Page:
As we know Playcentre has a rich history – and we also know how Centres enjoy finding out what other Playcentre whānau are doing – here you can read how some of our Centres over the years have celebrated Te Wiki.
In 2019 more than 1000 school students joined a hikoi, organised by the Auckland City Council, to celebrate Māori Language Week.
Parents and pre-schoolers from Playcentre – Te Whanau Tupu Ngātahi – were marching too, with prams and scooters. Mum-of-four Ellen Bowen had her 4-year-old twins in town.
From Germany herself, Ellen said she loved Playcentre’s “strong commitment” to New Zealand’s biculturalism.
She enjoyed seeing her already bilingual children catching on to a third language.
“I think it’s just great! Learning languages is good for the brain, it broadens the mind, and it’s inclusive – so helps our children be more inclusive in general,” she said.
Another Playcentre mum, Bronwyn Hughes, was accompanying her 4-year-old son Cohen in the hikoi up One Tree Hill. A non-Māori family, they hadn’t spoken any te reo until joining Playcentre.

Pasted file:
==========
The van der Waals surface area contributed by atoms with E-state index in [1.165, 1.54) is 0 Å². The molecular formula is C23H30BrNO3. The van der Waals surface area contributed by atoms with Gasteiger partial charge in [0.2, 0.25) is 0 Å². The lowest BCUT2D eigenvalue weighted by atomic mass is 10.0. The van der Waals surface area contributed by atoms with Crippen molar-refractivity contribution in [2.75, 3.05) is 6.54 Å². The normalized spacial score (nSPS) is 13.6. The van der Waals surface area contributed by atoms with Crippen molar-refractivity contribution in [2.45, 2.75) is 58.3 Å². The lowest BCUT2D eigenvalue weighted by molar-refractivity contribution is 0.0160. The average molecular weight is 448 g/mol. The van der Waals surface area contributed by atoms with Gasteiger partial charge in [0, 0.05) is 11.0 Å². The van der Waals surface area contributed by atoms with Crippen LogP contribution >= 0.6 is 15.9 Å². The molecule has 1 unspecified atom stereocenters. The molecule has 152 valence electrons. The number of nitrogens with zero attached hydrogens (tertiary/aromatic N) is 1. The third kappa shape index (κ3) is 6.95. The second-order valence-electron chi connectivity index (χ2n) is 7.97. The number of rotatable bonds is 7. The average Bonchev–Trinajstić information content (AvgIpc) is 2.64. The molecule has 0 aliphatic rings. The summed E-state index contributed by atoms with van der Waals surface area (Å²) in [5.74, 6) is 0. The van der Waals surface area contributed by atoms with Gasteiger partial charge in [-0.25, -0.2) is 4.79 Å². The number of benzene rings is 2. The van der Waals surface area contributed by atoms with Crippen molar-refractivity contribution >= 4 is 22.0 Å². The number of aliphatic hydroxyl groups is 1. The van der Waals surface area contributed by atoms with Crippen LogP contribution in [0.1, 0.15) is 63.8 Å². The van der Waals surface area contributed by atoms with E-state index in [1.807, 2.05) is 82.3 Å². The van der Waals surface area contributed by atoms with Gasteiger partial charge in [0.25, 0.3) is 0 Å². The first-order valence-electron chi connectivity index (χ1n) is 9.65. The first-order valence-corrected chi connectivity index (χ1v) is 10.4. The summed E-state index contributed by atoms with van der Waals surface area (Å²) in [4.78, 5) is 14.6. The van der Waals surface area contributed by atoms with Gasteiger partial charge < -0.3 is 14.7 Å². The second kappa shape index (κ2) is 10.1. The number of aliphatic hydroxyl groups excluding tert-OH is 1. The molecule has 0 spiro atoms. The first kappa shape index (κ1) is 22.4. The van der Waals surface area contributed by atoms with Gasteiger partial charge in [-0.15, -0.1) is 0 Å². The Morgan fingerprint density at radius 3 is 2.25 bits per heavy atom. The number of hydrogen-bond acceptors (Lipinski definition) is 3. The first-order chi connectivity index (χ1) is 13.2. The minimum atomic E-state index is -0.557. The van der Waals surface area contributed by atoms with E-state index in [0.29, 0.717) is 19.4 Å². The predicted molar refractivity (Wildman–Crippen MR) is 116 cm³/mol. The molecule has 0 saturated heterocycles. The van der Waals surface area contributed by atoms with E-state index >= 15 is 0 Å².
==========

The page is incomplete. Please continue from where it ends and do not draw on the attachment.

“We’ve embraced it now and I’m really grateful,” said Bronwyn.
“We use words and phrases like ‘I need to go to the wharepaku’ and ‘horoi o ringa ringa’ at home all the time.”
You can read more about the hikoi here.
Mā is white, whero is red, kākāriki green, pango is black, mangu is too,
A E I O U
These play resources were made by one of our members to invite greater use of Te Reo on session.
The resources were inspired by kōwhaiwhai, the traditional Māori patterns seen in many wharenui to depict tribal genealogy. Were looking forward to seeing what patterns the children make, and the kōrero they stimulate.
Encouraging, revitalising, promoting and contributing to a positive Māori Language experience in our country and communities. Kia Kaha te Reo Māori!
Celebrating Te Wiki o te Reo Māori with kai! We shared a traditional boil-up and made fresh parāroa – fried bread. Everyone had a happy puku!
Otaua/Aka Aka Playcentre
Tamariki and parents celebrated Māori Language Week by learning some new Te Reo words we wrote up on our blackboard and had some fun with weaving harakeke fish, head bands, and patterns. We also had a pukapuka read by one of our mums which the tamariki loved.
We did weaving together – creativity, learning and connections
Remember the Playcentre Journal also contains articles and resource pages that may be helpful for Te Wiki. These are some of the journals that have been digitised, but you could always looks through past editions that you probably have at your Centre.